As a teacher I have been appraised and ‘coached’ by senior colleagues, always focusing on improving performance and neglecting the human inside the teacher. Conversations would be framed by the feedback/compliment sandwich; a positive comment, followed by some next steps, and concluded with another positive comment leaving little room for the teacher to reflect on how the human inside the teacher is showing up within the classroom for their colleagues and students. Senior leadership would, at times, take on the role of a consultant, offering a solutions based approach to create forward action for my teaching practice. This would be done by observing me in action and providing feedback to plug any gaps as a means to ensure I was able to hit the markers according to the New Zealand Teachers Council, and inturn achieve my registered teacher status. Alternatively, I would be trained by my senior leadership team – Team Leaders and Menor Teachers – where I would be instructed or taught what skills I should adopt, including behaviour management, questioning skills and other best practice pedagogy that would set out to improve quality teaching and learning for myself and my students. While this type of coaching worked well during my early years of teaching, as I became a competent and experienced teacher with effective systems in place, appraisal conversations did little to help me grow as a teacher and instead became a bi-yearly box ticking exercise. 

Transformative coaching uncovers a deeper layer which can help a teacher understand how and why they are showing up the way they are in the classroom, and the wider school, by heightening their awareness of the situation at hand. Teachers have a stressful job with hundreds of interactions each day; teachers are making more minute to minute decisions than a surgeon in the operating theater and this can greatly impact a teacher’s mental and emotional capacity causing job dissatisfaction, exhaustion and even teacher burnout. According to the Post-Primary Teachers’ Association, over fifty percent of teachers leave the profession within their first five years of teaching citing burnout as the leading cause. Transformative coaching can give teachers the opportunity to develop not just as teachers, but as human beings as they uncover their operating systems, thus improving their performance and heightening their awareness to understand their behaviour, including their stress cycles and gaining clarity of their role when dealing with things like challenging relationships with colleagues and students. The Awareness, Clarity, Choice conversation (ACC) provides a space for teachers to reflect deeply, not just on their pedagogy and delivery of lessons but also on their communication skills, relationships with colleagues and students, examine how strengths and weaknesses are being used within the classroom and as a staff member, as well as set goals for career progression and professional development. Fiona Moir, senior lecturer at Auckland University, outlines awareness as being key to managing stress and preventing burnout; therefore with teachers leaving the profession in droves, to prevent this teachers should be provided with the opportunity and space to uncover what gives their lives and careers meaning, purpose and value, both as a teacher and as a human being; transformative coaching provides a platform for teachers to gain awareness of any given situation impacting them within the school gates in order to gain clarity and design next steps for accountability and progress. This unique spin on coaching can not only help teachers uncover their way of being but support the teacher to make positive and sustainable change to their teaching practices, relationships and wellbeing; the transformative ACC framework uncovers who they are, how they feel about things, including their beliefs and mindset in order to create a sustainable change that is long lasting and overall has a positive impact on students as well as improve school culture.

Finally, Biswas-Diener and Dean support the idea that coaching is not only effective for the high-flying corporate manager, but also “a powerful force for transformation” for a myriad of professions, including “school teachers”. Biswas-Diener and Dean go on to discuss that, “coaching is about harnessing the best in people and inspiring them to live out their potential,” therefore a powerful tool to use within schools to help bring the best out of their teachers. Not only will coaching provide a space to transform teachers and support them to become the best they can be, a school will also have happier teachers who have control over their personal wellbeing and how they show up in the classroom for their students, reducing staff turn around and teacher burnout and improving relationships between all stakeholders.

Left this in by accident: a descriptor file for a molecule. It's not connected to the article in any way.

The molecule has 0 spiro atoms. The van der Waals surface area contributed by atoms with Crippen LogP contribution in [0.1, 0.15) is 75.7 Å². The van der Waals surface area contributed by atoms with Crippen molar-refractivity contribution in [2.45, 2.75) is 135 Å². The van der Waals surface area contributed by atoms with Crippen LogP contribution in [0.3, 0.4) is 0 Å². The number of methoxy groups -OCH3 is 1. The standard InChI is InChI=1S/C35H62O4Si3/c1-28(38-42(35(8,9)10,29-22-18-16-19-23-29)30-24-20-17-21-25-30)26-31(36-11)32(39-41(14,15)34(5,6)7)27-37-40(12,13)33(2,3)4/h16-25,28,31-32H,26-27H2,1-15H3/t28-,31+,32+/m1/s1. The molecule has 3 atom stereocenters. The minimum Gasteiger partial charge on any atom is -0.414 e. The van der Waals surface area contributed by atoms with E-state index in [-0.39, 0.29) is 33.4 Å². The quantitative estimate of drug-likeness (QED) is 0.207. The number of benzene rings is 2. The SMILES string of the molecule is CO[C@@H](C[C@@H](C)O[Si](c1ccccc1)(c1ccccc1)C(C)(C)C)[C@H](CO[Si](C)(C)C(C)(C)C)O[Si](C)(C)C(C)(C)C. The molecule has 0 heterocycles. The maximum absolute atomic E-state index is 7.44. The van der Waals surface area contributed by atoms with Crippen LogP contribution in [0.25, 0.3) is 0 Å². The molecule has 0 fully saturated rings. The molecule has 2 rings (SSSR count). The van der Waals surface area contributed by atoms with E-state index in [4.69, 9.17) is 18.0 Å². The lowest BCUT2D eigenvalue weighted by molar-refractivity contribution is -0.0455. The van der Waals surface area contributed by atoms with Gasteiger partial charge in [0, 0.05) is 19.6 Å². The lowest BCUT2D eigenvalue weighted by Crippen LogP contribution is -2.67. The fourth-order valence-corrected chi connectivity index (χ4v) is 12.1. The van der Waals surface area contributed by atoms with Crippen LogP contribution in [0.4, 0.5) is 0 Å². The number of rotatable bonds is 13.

Transformative coaching has, for me personally, given me the space to feel heard, without judgment or unwarranted advice given, and in turn, allowed me to take back control of my personal well being as well as uncover how my values and strengths are impacting or supporting my classroom practise. This has not only improved and helped develop my understanding of how I operate in the classroom, it has greatly positively enhanced my relationships with students, staff members and even helped me navigate situations I find uncomfortable, such as challenging conversations with parents and challenging student behaviours. The learning I have done so far has been deep, transformative and sustainable; During these conversations, I am able to see myself and others through a different lense and this has had a positive impact on my colleagues, students and even my family.  

In conclusion, I appreciate how transformative coaching can support teachers by harnessing their potential and provide a space for teachers to take control over their own wellbeing and overall presence in the classroom, including classroom behaviour management, pedagogy and relationships with students. Coaching is a powerful tool that should be used more readily in Educational environments. Teachers need the time and the space to be heard, without judgement and guidance to uncover who they are not only as a teacher, but also a human being in order to become the best possible versions of themself inside and outside the classroom. 

Are you in need of a little teacher transformation? Book in a 30 minute discover call with me to see how coaching can help you become the best teacher you can be, and the teacher you want to be! https://calendly.com/aimeenicole/30min


Biswas-Diener, R., & Dean, B. (2007). Positive psychology coaching: Putting the science of happiness to work for your clients. John Wiley & Sons.

Franks, J. (2019, May 29). Teachers’ strike: Burnt out, depressed, disillusioned – the staff quitting the classroom. Stuff.co.nz. https://www.stuff.co.nz/national/education/113074836/teachers-strike-burnt-out-depressed-disillusioned–the-staff-quitting-the-classroom

Green, S., & Palmer, S. (2019). Positive psychology coaching in practice. Routledge.

Moir, F., Dr (Presenter). (2020, July 27). Optimising Wellbeing: Strategies to Manage Stress and Prevent Burnout. Address presented at Improving Wellbeing, Mental Health & Resilience in Education, Ellerslie Race Course; Auckland, New Zealand.

the river

She was once an unmoving river.
Laying dormant under an overcast sky.
Drooping trees lined her banks patiently waiting to bloom.
But still she sits,
Heaviness holds her in place;
Blind in the dark.
Unaware of her power.
Unaware of her heart.
Unaware of her soul.
Unaware of her light.
Then the rains came down,
And she weathers the storms.
She is brought back to life.
Slowly she starts to move,
She is still unsure.
Still blind to her power.
But still, she moves.
Trees lining her banks begin to bloom,
The clouds begin to lift.
Weight no longer holds her in place.
She flows
Without fear.
She surges,
Disrupting the status quo.
More power than she ever thought possible.
She reconnects with her source.
She reconnects with her heart.
She reconnects with her light.
The earth holds her,
Honours her.
A force to be reckoned with.